HE WAS a bawdy bard called Rob who lived in Scotland in the 18th century – but there the similarities end.
While lowlander Robert Burns went on to international fame for his poems and songs, Highlander Rob Donn – brown-haired Rob – faded into obscurity.
Now moves are being made to give the poet the recognition his supporters claim he deserves.
A refurbished memorial to the native Gaelic speaker is to be unveiled next month and a parliamentary motion has been laid down at Holyrood urging MSPs to recognise his “unsung genius”.
Some of his works may also be about to be published again. While Burns’ work has been translated into 40 languages, there are currently no books in print of Donn’s prolific compilations.
SNP MSP Rob Gibson, who is behind the motion, said: “He is not just a contemporary of Burns, he is Scotland’s other Rob. An unsung genius in many ways and for too many Scotland’s undiscovered bard.
Rob Donn – his real surname is believed to have been MacKay but he was known as Rob Donn – is considered by many scholars to be the Gaelic equivalent to Burns. Despite being unable to read and write and never speaking English, Donn is credited with creating some of the nation’s best verse, reciting his stories from memory. It was not until 50 years after his death that he was first published.
Born in Strathmore, Sutherland, his poetical abilities were picked up early on by Iain MacEachainn, a tacksman, or local landholding tenant of middle-ranking status.
In return, Donn praised MacEachainn and his family in his poetry, in a way normally reserved for nobility.
Donn’s life coincided with the two major Jacobite campaigns, in 1715 – a year after his birth – and in 1745. The local landowner, Lord Reay, supported the government and raised a militia. Donn, however, sympathised with the Jacobites and composed poems in their support, such as Na casagan dubha, which criticised the abolition of Highland dress in 1747. His elegies on the deaths of MacEachainn (1757) and Lord Reay (1761) are regarded as being among his greatest works.
The oppression which his countrymen had to endure is expressed in his song The Black Cassocks. For his opinions, which he confirmed in this song, he had to appear before the authorities at Tongue. The song was read out to him and his seditious opinions pointed out. On being asked as to what defence he had to offer, Donn declared that what was recited was only part of the song. Without hesitation, he added a further two verses praising the House of Hanover, upon which he was released.
Donn composed Gaelic songs and poems of such quality that his work was adopted by the Gaelic department of Glasgow University as one of its textbooks.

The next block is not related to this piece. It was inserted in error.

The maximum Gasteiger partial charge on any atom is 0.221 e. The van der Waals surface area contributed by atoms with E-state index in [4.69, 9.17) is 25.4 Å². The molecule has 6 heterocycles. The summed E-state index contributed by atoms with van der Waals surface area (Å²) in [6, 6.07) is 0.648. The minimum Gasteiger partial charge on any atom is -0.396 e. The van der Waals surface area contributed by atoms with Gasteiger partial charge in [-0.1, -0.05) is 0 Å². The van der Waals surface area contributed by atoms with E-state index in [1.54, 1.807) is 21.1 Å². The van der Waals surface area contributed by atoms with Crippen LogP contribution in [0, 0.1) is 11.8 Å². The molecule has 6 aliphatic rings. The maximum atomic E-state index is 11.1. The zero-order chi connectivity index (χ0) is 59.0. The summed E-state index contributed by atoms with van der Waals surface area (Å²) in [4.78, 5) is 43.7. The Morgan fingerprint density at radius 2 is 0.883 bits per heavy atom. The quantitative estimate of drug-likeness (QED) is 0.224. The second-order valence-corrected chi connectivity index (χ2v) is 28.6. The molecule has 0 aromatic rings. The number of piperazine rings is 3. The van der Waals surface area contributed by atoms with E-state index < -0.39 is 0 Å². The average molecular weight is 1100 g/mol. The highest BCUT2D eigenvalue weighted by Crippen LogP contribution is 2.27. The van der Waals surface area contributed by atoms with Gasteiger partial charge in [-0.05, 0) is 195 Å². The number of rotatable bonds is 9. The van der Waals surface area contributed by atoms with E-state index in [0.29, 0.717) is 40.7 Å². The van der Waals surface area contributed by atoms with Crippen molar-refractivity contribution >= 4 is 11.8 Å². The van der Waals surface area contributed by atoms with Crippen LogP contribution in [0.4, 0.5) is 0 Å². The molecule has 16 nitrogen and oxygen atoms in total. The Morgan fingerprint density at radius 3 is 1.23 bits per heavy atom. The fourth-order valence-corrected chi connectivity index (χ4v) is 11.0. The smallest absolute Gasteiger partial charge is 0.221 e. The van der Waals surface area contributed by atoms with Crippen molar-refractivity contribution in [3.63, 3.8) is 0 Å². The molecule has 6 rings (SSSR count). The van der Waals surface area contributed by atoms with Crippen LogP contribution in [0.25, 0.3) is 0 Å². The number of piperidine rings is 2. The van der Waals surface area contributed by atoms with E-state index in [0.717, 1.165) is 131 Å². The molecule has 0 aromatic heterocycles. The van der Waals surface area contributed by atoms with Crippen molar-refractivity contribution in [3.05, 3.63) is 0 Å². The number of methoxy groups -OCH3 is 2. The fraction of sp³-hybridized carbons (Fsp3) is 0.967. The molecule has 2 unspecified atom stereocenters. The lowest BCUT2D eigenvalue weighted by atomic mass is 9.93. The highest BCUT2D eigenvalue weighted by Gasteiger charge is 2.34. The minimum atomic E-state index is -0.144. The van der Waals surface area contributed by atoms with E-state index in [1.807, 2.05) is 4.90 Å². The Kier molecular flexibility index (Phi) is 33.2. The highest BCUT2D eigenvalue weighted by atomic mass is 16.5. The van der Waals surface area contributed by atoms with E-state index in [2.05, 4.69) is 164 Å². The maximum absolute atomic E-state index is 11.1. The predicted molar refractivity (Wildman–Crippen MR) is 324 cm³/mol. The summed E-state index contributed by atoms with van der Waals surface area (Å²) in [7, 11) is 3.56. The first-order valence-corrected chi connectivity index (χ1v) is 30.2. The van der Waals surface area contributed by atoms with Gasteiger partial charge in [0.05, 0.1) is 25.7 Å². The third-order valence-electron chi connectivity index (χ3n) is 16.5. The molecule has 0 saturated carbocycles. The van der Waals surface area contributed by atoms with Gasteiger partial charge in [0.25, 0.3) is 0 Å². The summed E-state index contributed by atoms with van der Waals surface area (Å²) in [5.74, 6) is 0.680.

Two manuscript collections of his songs were made during his lifetime and to his own dictation.
Some contained bawdy images which were doctored by later collectors, especially as Protestant clergymen were often major figures in controlling written Scottish Gaelic.
Donn died aged 64, a year after his wife Janet. A memorial was built in the Sutherland village of Durness, where he is buried, almost 200 years ago with tributes in several languages – Greek, Latin, English and Gaelic – reflecting his wide appeal.
But it fell into a state of disrepair with even the lettering illegible, including the inscription: “This tomb was erected at the expense of a few of his countrymen. Ardent admirers of his native talent and extraordinary genius. 1827.”
The monument has now been refurbished at the cost of several thousand pounds through the efforts of Durness-born businessman David Morrison – a noted Gaelic singer – and Highland Council, and an opening ceremony is being held on 1 October.
The celebration will include Morrison singing some of the bard’s songs.
Kevin Crowe, chairman of Durness Community Council, said: “Rob Donn is one of Scotland’s great poets, on a par with the likes of Blind Harry, Robert Burns and Sorley Maclean. Yet there has not been an edition of his poetry in print for many years.
“His poetry could be ribald, controversial and on occasions courageous. Nowhere was his courage and sense of humour more apparent than in his response to Culloden.
“His inspiration came from the world around him: from the mountains, moors, and water; the fauna and flora; the weather, the changing seasons and their different work patterns and the lives of the people he knew.”
A funder has now been identified who is willing to finance a collection of his works, Crowe added. “A definitive edition of his poetry in Gaelic, with English translations, is long overdue. It is to Scotland’s shame that no publisher has commissioned such a work, despite the number of excellent contemporary poets who write in both Gaelic and English who could edit and translate his work.”